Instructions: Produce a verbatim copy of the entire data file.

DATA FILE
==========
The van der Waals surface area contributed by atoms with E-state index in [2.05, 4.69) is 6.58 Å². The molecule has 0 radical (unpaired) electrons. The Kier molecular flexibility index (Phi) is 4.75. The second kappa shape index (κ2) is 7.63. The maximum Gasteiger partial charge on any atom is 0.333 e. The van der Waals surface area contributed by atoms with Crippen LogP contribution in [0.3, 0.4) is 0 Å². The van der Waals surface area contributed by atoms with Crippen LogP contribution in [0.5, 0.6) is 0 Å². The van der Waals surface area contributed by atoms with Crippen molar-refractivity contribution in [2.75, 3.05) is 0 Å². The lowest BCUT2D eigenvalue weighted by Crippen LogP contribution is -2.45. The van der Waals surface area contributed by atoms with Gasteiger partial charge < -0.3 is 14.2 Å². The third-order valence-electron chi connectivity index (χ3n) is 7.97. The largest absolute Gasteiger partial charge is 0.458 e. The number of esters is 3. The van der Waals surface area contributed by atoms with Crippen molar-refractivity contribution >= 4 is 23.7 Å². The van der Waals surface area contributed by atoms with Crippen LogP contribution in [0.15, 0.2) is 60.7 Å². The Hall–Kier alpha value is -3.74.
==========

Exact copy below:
The van der Waals surface area contributed by atoms with E-state index in [2.05, 4.69) is 6.58 Å². The molecule has 0 radical (unpaired) electrons. The Kier molecular flexibility index (Phi) is 4.75. The second kappa shape index (κ2) is 7.63. The maximum Gasteiger partial charge on any atom is 0.333 e. The van der Waals surface area contributed by atoms with Crippen LogP contribution in [0.3, 0.4) is 0 Å². The van der Waals surface area contributed by atoms with Crippen LogP contribution in [0.5, 0.6) is 0 Å². The van der Waals surface area contributed by atoms with Crippen molar-refractivity contribution in [2.75, 3.05) is 0 Å². The lowest BCUT2D eigenvalue weighted by Crippen LogP contribution is -2.45. The van der Waals surface area contributed by atoms with Gasteiger partial charge < -0.3 is 14.2 Å². The third-order valence-electron chi connectivity index (χ3n) is 7.97. The largest absolute Gasteiger partial charge is 0.458 e. The number of esters is 3. The van der Waals surface area contributed by atoms with Crippen molar-refractivity contribution >= 4 is 23.7 Å². The van der Waals surface area contributed by atoms with Crippen LogP contribution in [0.15, 0.2) is 60.7 Å². The Hall–Kier alpha value is -3.74.